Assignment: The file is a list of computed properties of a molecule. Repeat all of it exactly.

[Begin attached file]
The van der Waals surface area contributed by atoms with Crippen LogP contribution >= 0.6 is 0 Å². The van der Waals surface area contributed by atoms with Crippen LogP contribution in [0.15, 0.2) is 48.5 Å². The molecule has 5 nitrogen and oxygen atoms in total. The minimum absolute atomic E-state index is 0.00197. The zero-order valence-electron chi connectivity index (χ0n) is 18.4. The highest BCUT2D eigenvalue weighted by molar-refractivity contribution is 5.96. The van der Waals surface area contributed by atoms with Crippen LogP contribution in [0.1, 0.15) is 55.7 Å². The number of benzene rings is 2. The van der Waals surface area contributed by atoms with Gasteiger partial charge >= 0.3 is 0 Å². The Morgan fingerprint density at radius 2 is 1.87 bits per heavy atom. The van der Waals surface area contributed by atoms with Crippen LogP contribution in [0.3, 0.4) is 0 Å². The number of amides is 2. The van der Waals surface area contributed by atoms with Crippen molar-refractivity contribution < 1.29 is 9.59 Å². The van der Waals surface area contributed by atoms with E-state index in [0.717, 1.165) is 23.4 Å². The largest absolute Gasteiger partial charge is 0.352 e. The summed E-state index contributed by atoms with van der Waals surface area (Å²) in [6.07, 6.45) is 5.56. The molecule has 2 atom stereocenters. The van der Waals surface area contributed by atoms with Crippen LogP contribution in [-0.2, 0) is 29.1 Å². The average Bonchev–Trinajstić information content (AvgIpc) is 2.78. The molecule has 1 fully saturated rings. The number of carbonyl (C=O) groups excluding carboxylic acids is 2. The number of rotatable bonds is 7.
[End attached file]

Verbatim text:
The van der Waals surface area contributed by atoms with Crippen LogP contribution >= 0.6 is 0 Å². The van der Waals surface area contributed by atoms with Crippen LogP contribution in [0.15, 0.2) is 48.5 Å². The molecule has 5 nitrogen and oxygen atoms in total. The minimum absolute atomic E-state index is 0.00197. The zero-order valence-electron chi connectivity index (χ0n) is 18.4. The highest BCUT2D eigenvalue weighted by molar-refractivity contribution is 5.96. The van der Waals surface area contributed by atoms with Crippen LogP contribution in [0.1, 0.15) is 55.7 Å². The number of benzene rings is 2. The van der Waals surface area contributed by atoms with Gasteiger partial charge >= 0.3 is 0 Å². The Morgan fingerprint density at radius 2 is 1.87 bits per heavy atom. The van der Waals surface area contributed by atoms with Crippen LogP contribution in [0.3, 0.4) is 0 Å². The number of amides is 2. The van der Waals surface area contributed by atoms with Crippen molar-refractivity contribution < 1.29 is 9.59 Å². The van der Waals surface area contributed by atoms with E-state index in [0.717, 1.165) is 23.4 Å². The largest absolute Gasteiger partial charge is 0.352 e. The summed E-state index contributed by atoms with van der Waals surface area (Å²) in [6.07, 6.45) is 5.56. The molecule has 2 atom stereocenters. The van der Waals surface area contributed by atoms with Crippen LogP contribution in [-0.2, 0) is 29.1 Å². The average Bonchev–Trinajstić information content (AvgIpc) is 2.78. The molecule has 1 fully saturated rings. The number of carbonyl (C=O) groups excluding carboxylic acids is 2. The number of rotatable bonds is 7.